Landlords who see their tenants up and leave before the end of a tenancy is something that is probably more common than many would believe.
Indeed, most property investors think - or at least hope - it will never happen to them. Not only can it immediately hit a landlord’s rental income without any warning but it can also be extremely time-consuming trying to recoup some of the losses.
All in all, it is hardly surprising that most landlords would prefer not to go through the experience.
However, latest research suggests that more than a third of landlords in Britain have suffered. The findings by the National Landlords Association found that 36 per cent of landlords have had property abandoned by tenants before.
Abandoned rental properties
Abandonment occurs when a tenant moves out of a property before the tenancy has come to an end. For example, before the end of a shorthold tenancy agreement, which is typically six months but may be much longer.
It means lost rent to landlords who, legally, cannot put another tenant in the property while the current contract is in place. This is because the existing tenant legally still has the right to return at any time.
In fact, it is a criminal offence for landlords to do anything to prevent the tenancy from continuing. Until now, the only option for a landlord is to go through the legal process for regaining possession of an abandoned property - something that can take months. And while the clock is ticking, profits are diminishing.
Unoccupancy can also have wider implications on a landlords finances, including breaking the terms of their insurance. Many policies will include unoccupancy clauses as standard, which could leave you in a difficult situation.
It is possible, however, to get unoccupied property insurance should the need arise.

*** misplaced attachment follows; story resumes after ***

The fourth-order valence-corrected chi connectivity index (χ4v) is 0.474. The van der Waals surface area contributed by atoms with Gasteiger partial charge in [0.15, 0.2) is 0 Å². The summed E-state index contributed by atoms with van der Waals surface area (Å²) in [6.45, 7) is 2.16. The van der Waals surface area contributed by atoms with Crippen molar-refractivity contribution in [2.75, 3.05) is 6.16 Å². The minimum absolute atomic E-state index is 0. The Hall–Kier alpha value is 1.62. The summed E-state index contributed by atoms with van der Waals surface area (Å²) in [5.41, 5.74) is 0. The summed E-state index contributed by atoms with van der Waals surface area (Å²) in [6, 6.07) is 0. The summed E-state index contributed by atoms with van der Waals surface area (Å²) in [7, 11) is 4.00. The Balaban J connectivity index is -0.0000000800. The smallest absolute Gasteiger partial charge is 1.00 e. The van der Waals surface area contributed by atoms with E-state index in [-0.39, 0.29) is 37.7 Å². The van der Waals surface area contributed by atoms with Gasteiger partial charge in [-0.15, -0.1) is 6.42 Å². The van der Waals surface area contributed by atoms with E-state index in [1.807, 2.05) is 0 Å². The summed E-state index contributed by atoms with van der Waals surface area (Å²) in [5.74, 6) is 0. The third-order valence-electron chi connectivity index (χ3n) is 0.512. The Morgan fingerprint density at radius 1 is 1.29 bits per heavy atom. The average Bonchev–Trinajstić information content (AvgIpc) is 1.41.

The NLA research found that there are regional differences, with landlords in the North East of England being the worst hit. A total of 58 per cent in the region have had a property abandoned before. It is followed by those in the North, with 51 per cent being affected.
By contrast, the lowest proportion of landlords affected is in the South West of England at 31 per cent, followed by 33 per cent of London landlords having had to deal with the issue.
How the Housing and Planning Act 2016 might help landlords
The Housing and Planning Act, which recently received Royal Ascent - hopes to address the issue. Landlords left with an empty property they believe to be abandoned will be able to use a streamlined process without the necessity of seeking a court order for possession in most cases.
It means landlords could be free to list their property for a new rental much more quickly - and there is plenty of opportunity to get exposure to the rental market via the best property websites for landlords.
Richard Lambert, NLA’s chief executive, said: “The process of recovering an abandoned property is too long, frustrating, and costly for landlords at the moment.
“Many people will be shocked by just how common this problem is, and landlords will be relieved to know that the Housing and Planning Act will create a new process to deal with the issue, giving them far greater security and peace of mind when recovering properties they believe to have been abandoned”.
Have you experienced a tenant leaving your property before the end of their tenancy? Let us know below.